I have put off and put off writing about our days in Eugene, Oregon on our road trip; yet of all the new places we explored, Eugene may be my favorite. Many times since we’ve been home I have wondered how I might begin to capture how and why I fell so deeply in love with this quiet and friendly and mellow college town. Perhaps part of my attachment stems simply from how normally we lived there and did the usual family things: we made ourselves right at home, marketing, racing, celebrating the 4th of July, wandering to the Days Inn breakfast in our pajamas, chatting with the locals when we could, and wandering the University of Oregon with a sense of belonging as though it were our alma mater.

Last summer when we returned from Shipshewana, I felt homesick for it for months and felt ready to pack up my life and move there with my family in tow. This year, I am ready to move to Eugene. I am starting to become suspicious of myself, I must say! Maybe it’s just that we could be happy in so many places, and for that realization I am thankful. I am certainly in love with Temecula, too, my home. If only we could be everywhere at once, yes?

Bill and I watched part of the IAAF World Junior Championships in Eugene this past week at Hayward Field. Periodically I saw shots of Alton Baker Park and other familiar places. My heart longs… I miss everything about Eugene.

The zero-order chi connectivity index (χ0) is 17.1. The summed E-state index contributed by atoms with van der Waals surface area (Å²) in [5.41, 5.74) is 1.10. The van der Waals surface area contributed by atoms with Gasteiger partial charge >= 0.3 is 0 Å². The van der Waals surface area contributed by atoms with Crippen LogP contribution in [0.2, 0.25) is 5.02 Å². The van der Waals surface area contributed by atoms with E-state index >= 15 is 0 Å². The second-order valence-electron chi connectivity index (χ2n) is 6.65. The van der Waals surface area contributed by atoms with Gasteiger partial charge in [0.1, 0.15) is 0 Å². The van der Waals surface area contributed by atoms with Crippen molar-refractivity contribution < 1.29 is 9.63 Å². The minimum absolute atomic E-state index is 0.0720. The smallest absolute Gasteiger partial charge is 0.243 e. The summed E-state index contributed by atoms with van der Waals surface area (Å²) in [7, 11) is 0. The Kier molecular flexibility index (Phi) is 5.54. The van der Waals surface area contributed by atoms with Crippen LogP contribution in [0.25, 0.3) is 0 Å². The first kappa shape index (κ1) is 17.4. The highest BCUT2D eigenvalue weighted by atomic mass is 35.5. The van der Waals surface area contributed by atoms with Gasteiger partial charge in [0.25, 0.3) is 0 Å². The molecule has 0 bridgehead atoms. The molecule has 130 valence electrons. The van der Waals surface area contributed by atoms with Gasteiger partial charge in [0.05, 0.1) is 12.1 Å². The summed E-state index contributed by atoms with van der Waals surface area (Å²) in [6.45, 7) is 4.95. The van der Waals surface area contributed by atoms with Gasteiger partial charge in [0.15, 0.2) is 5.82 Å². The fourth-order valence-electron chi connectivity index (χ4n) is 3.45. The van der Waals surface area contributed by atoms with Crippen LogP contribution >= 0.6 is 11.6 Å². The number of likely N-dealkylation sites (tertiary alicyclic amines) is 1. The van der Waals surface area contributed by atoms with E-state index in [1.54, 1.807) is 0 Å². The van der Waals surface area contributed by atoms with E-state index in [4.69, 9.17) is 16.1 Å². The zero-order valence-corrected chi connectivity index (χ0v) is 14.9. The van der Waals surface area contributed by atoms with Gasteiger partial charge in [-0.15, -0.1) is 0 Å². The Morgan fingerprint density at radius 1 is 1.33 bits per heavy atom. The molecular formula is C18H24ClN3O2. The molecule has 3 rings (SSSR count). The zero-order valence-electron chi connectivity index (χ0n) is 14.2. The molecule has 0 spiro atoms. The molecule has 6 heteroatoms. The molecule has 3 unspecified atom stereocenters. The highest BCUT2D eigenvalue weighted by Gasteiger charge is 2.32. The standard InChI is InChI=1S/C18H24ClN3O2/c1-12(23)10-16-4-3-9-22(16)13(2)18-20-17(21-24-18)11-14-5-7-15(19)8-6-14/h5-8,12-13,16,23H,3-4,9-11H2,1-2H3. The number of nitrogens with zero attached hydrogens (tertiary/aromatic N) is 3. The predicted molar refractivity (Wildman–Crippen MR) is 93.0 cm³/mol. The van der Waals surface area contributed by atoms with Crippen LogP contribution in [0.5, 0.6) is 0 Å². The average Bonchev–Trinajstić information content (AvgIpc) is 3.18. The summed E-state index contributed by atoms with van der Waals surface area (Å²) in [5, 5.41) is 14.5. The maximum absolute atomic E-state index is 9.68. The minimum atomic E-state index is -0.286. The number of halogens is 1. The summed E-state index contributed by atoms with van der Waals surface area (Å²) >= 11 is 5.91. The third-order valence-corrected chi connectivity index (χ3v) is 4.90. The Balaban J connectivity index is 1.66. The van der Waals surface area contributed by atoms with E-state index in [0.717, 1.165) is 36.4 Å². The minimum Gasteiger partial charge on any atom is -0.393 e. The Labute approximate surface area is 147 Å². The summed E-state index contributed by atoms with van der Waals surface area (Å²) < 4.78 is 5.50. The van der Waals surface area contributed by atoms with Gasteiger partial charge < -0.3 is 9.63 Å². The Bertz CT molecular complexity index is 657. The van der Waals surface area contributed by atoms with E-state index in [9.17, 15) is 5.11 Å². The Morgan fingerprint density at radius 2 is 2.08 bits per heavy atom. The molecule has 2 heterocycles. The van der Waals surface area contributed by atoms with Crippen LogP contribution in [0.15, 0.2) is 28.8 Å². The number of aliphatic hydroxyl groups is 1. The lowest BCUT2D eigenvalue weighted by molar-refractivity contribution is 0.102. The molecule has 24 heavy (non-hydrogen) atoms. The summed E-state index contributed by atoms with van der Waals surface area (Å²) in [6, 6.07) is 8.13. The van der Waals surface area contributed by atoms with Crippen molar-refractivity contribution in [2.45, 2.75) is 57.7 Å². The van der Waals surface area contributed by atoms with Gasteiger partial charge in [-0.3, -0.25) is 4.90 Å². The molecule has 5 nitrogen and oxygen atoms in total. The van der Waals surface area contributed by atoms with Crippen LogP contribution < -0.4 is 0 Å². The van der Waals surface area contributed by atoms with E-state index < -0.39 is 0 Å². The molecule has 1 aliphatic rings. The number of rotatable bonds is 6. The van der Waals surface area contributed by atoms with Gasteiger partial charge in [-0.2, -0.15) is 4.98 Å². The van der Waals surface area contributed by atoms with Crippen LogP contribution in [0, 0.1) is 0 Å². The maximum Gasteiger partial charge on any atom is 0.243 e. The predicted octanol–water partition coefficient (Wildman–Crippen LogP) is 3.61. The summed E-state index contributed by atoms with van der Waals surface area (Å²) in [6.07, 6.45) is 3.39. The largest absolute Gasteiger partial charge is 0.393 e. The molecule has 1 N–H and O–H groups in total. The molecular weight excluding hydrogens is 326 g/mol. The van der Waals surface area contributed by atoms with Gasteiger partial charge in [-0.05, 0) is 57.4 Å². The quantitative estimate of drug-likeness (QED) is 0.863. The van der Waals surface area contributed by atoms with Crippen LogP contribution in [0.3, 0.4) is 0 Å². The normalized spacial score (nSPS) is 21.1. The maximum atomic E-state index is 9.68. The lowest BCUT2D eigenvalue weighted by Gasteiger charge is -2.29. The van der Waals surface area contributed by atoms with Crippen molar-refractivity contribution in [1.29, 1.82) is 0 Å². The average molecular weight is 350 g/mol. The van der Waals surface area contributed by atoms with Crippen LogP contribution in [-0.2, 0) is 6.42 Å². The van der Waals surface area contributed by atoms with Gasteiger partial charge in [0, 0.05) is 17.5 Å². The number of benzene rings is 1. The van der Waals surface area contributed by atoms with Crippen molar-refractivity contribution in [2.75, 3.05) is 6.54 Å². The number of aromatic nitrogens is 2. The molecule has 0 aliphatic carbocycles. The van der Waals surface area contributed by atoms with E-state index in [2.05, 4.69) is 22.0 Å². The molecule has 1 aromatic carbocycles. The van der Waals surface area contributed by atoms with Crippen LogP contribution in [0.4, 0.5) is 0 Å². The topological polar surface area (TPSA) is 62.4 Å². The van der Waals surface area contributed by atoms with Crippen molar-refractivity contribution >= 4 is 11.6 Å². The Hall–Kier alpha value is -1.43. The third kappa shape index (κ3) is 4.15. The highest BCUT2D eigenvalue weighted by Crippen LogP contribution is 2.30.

We spent an overnight there on our way from Crater Lake to Portland. After a few days in Portland, we returned to Eugene on the evening of July 2nd and left on the 5th for the coast.

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On the first overnight, we rolled in fairly late. I ran Pre’s Trail, the stomping grounds of one of Eugene’s legends, the great Steve Prefontaine. Running Pre’s Trail has been on my wish list of things to do. It was a late run, past 8:00 PM, so I only went a few miles. We grabbed a late dinner that night, went to bed, and that was about it, save for the next morning when I got up early to get a longer run in before heading to Portland.

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The first time I saw University of Oregon, I ran it. I tried to get onto historic Hayward Field, but those gates had locks tighter than a treasure box. I ran on the intramural track instead and then explored the campus for a little over six miles. That morning, filled with the glorious air and feeling full of the adventure, I remember celebrating with joy my hard-won physical freedom; for this freedom I am never more thankful than at moments like this when my legs can take me all over a new place. Running a place connects body and mind to geography so intimately.

After Portland, we explored as a family”

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1. The kiddos called out every set of yellow duck feet we passed during our walk around campus. What a nice touch! 2. In the middle of campus grew giant, ancient trees. If I were a student there, I would study under those trees whenever possible. 3. How cozy are all these brick buildings? 4. Bill ran a bit on Hayward Field (we eventually did make it on, briefly).

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Track town, USA…or Pollentown? We found this paper on campus, and I had to laugh in agreement.

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Across the street from the Pioneer Cemetery in the middle of campus… Hey, Stanford has the mausoleum, so a cemetery seems normal to me!

 

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My trio on Hayward Field.

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Dinner at Glenwood Cafe the night before my 10K race. The Oregon fog tea was delicious!

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We used our scooters quite a bit in Eugene.

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Picnic lunch and mirth